Robert Nesta “Bob” Marley, OM (6 February 1945 – 11 May 1981) was a Jamaican singer-songwriter, musician and guitarist who achieved international fame and acclaim, blending mostly reggae, ska and rocksteady in his compositions. Starting out in 1963 with the group The Wailers, he forged a distinctive songwriting and vocal style that would later resonate with audiences worldwide. The Wailers would go on to release some of the earliest reggae records with producer Lee “Scratch” Perry.
After the Wailers disbanded in 1974, Marley pursued a solo career upon his relocation to England that culminated in the release of the album Exodus in 1977, which established his worldwide reputation and produced his status as one of the world’s best-selling artists of all time, with sales of more than 75 million records. Exodus stayed on the British album charts for fifty-six consecutive weeks. It included four UK hit singles: “Exodus”, “Waiting in Vain”, “Jamming”, and “One Love“. In 1978 he released the album Kaya, which included the hit singles “Is This Love” and “Satisfy My Soul”.
Diagnosed with acral lentiginous melanoma in 1977, Marley died on 11 May 1981 in Miami at age 36. He was a committed Rastafari who infused his music with a sense of spirituality. He is considered one of the most influential musicians of all time and credited with popularising reggae music around the world, as well as serving as a symbol of Jamaican culture and identity. Marley has also evolved into a global symbol, which has been endlessly merchandised through a variety of mediums.
Neville O’Riley Livingston O.J. (born 10 April 1947), better known as Bunny Wailer, and also as Bunny Livingston and affectionately as Jah B, is a Jamaican singer songwriter and percussionist and was an original member of reggae group The Wailers along with Bob Marley and Peter Tosh. A three-time Grammy award winner, he is considered one of the longtime standard-bearers of reggae music.
Peter Tosh, OM (born Winston Hubert McIntosh; 19 October1944 – 11 September 1987) was a Jamaican reggae musician. Along with Bob Marley and Bunny Wailer, he was one of the core members of the band The Wailers (1963–1974), after which he established himself as a successful solo artist and a promoter of Rastafari. He was baptized by Ethiopian Orthodox Church. He was murdered in 1987 during a home invasion.
Carlton “Carly” Barrett (17 December 1950 – 17 April 1987) was an influential reggae drummer and percussion player. His musical development in the early years was with his brother Aston “Family Man” Barrett as a member of Lee “Scratch” Perry‘s “house band” The Upsetters. The brothers joined Bob Marley and The Wailers around 1970. He wrote the well known Bob Marley song “War” and with his brother Aston co-wrote “Talkin’ Blues”. Carlton Barrett is featured on all the albums recorded by the Wailers. Barrett popularised the one drop rhythm, a percussive drumming style created by Winston Grennan. With Carly’s beats and his brother Aston’s bass, the Wailer rhythm section planted the seeds of today’s international reggae. Barrett was murdered outside his home in Jamaica on 17 April 1987.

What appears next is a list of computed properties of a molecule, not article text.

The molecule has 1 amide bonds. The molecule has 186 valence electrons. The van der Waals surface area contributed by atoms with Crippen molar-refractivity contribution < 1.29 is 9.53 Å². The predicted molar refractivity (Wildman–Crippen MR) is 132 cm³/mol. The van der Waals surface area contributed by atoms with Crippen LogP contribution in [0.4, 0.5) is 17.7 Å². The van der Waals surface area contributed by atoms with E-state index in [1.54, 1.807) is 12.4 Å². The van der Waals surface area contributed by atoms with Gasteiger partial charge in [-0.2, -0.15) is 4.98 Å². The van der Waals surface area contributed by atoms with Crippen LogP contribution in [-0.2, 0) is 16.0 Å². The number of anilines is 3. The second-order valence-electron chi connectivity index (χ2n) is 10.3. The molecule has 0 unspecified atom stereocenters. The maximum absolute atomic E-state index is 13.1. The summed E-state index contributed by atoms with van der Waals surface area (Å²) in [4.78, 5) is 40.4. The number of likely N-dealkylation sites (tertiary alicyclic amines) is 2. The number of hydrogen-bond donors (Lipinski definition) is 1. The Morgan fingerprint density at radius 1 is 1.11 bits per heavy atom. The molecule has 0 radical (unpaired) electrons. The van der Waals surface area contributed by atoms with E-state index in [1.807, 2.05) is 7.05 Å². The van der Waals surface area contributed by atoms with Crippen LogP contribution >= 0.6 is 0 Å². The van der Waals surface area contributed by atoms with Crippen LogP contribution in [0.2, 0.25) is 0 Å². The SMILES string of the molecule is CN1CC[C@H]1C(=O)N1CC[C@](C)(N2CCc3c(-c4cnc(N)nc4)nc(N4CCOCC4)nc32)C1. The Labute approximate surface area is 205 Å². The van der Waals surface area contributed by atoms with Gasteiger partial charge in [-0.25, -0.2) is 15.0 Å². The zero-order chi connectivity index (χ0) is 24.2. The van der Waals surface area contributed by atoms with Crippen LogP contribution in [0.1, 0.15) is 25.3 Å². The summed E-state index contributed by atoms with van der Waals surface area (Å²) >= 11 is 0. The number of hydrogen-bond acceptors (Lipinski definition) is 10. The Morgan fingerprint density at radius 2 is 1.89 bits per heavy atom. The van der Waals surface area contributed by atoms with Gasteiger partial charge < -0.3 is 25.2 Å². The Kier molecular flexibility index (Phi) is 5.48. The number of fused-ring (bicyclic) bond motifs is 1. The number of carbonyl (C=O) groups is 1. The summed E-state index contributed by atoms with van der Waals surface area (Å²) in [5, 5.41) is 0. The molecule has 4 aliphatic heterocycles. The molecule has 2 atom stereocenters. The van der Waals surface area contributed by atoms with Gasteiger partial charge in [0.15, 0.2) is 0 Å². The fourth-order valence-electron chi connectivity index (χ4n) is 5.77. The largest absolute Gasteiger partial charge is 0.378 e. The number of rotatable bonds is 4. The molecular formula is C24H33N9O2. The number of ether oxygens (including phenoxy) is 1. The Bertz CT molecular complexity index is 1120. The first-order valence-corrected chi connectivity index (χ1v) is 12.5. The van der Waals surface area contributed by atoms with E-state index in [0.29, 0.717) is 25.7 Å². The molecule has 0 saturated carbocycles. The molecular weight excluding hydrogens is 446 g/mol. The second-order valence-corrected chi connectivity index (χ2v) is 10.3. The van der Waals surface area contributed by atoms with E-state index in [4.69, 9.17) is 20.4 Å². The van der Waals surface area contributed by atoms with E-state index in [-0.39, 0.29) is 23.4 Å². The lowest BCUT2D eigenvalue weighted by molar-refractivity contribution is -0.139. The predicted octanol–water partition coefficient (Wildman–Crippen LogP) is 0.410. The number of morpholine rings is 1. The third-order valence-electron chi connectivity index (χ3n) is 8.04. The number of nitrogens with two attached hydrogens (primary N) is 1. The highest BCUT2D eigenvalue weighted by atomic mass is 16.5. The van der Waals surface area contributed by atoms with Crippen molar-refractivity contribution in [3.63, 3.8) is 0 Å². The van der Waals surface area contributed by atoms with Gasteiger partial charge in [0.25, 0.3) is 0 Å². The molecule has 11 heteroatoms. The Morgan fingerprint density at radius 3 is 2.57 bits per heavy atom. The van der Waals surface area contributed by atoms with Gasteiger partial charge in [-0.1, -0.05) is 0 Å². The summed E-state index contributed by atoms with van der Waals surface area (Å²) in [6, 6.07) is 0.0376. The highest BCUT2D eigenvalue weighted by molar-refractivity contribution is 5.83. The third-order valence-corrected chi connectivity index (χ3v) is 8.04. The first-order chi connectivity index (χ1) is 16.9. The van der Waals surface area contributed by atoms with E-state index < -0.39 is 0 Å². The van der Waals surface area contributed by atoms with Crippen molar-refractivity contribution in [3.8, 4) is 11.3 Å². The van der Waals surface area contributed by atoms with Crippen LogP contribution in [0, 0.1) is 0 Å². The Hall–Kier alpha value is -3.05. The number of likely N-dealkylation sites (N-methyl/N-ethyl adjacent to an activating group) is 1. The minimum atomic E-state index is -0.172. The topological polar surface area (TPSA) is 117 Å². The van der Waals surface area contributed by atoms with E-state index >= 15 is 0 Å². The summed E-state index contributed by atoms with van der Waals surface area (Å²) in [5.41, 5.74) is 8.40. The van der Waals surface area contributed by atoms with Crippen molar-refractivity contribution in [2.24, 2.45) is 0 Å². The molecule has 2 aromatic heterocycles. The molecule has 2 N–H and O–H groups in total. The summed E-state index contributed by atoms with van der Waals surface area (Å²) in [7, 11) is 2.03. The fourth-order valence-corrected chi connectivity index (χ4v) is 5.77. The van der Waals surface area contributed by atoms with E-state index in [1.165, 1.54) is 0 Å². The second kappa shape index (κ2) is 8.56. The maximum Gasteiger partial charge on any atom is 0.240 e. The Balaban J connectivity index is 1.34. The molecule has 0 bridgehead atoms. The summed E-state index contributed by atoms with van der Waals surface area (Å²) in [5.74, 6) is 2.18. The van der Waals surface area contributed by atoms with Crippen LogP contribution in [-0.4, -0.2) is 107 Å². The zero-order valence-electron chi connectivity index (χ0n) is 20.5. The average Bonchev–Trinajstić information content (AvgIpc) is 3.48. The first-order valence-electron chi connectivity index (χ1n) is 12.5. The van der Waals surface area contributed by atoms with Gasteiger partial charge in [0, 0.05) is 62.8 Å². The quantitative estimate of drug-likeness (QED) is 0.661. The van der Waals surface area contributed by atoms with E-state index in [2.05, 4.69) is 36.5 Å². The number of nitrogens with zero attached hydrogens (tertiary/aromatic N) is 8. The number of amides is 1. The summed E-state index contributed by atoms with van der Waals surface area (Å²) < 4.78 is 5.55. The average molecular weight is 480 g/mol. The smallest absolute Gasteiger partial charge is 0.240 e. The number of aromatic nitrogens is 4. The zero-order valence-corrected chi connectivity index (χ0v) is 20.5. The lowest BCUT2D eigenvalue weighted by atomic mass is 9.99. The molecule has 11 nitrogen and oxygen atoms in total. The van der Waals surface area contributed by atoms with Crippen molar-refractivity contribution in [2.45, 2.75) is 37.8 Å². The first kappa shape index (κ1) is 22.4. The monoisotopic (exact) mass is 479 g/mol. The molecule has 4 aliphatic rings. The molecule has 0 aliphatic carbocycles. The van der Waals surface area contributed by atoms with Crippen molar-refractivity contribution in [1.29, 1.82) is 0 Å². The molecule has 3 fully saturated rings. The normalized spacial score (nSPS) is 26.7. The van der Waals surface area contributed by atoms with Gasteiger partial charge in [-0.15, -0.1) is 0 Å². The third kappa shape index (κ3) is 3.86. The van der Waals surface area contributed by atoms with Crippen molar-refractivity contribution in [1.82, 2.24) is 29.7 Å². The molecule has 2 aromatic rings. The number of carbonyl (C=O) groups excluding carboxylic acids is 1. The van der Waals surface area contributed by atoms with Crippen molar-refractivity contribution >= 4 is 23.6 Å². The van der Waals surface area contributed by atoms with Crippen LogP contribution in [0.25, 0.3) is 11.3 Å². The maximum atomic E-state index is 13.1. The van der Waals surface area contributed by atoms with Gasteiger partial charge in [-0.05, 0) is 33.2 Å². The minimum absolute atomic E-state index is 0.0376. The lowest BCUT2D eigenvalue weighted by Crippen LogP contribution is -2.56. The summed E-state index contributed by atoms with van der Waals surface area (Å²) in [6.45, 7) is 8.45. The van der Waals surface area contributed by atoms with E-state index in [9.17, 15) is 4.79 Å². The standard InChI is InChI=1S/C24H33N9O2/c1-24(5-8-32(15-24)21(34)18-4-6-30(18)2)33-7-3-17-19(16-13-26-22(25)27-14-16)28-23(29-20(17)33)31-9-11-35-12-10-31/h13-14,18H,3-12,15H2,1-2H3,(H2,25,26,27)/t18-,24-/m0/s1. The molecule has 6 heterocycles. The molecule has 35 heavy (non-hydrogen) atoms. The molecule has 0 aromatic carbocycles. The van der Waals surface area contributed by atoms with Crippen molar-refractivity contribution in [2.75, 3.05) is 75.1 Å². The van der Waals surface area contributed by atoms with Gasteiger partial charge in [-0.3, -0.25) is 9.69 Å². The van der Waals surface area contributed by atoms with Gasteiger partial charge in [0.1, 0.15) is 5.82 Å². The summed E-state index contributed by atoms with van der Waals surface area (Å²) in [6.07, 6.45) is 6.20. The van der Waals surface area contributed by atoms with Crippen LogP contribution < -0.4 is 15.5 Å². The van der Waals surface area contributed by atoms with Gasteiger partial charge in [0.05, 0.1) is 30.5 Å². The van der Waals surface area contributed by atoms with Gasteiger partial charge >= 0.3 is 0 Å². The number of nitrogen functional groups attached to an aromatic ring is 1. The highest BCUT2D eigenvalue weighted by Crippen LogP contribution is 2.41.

Alvin “Seeco” Patterson (born Francisco Willie, 30 December 1930, Havana, Cuba) is a percussionist. He was a member of The Wailers Band
The I Three, commonly called “I Threes“, previously known as the Soulletes, were a Jamaican Girl group/reggae singing group that was formed in 1974 to support Bob Marley & the Wailers, after Peter Tosh and Bunny Wailer — the original Wailer backing vocalists — left the band.
The three members were Marley’s wife Rita Marley, Judy Mowatt and Marcia Griffiths. Their name is intended as a spin on the Rastafarian “I and I” concept of the Godhead within each person.
Earl Wilberforce “Wya” Lindo (7 January 1953 – 4 September 2017), sometimes referred to as Wya, was a Jamaican reggae musician. He was a member of Bob Marley and the Wailers and collaborated with numerous reggae artists including Burning Spear.
While attending Excelsior High School in Jamaica, he played with Barry Biggs, Mikey “Boo” Richards, and Ernest Wilson in the Astronauts, and later played organ in the band Now Generation, and with Tommy McCook and the Supersonics, and the Meters. Aston “Familyman” Barrett heard Lindo and recommended him to play for a Saturday afternoon television program Where It’s At on JBC. Lindo also spent his early days working at Coxsone Dodd‘s Studio One, where he played on innumerable recordings.
In 1973, he was invited to join The Wailers on a US tour, going on to play on Burnin’. He left the Wailers in 1974 to join Taj Mahal‘s band.
Lindo can be heard on an album credited to the Impact All-Stars. Released in 1975, the album is a collection of dub tracks recorded at Randy’s Studio 17. On his return to Jamaica he played on recordings by Big Youth, Culture, I Roy, and Al Brown, and had some success with solo singles “No Soul Today” and “Who Done It”. In 1978 he rejoined the Wailers, playing on Babylon by Bus, Survival, and Uprising.
After Marley’s death, Lindo was a member of The Wailers Band.
Lindo died in a London hospital on 4 September 2017, aged 64, shortly after being admitted with abdominal pain. Among the tributes paid, Olivia Grange, Minister of Culture, Gender, Entertainment and Sport, described him as “an exceptionally gifted musician who played a pivotal role alongside Bob Marley and the Wailers in the global success of Jamaica’s reggae music.”
Nathaniel Ian Wynter (born September 30, 1954), also known as Natty Wailer, is a Jamaican-born musician and Rastafarian, best known for his work with Bob Marley and the Wailers, Aston Barrett and King Tubby. He is credited on recordings as Natty Wailer, Ian Winter, Ian Wynter, or Brother Ian.
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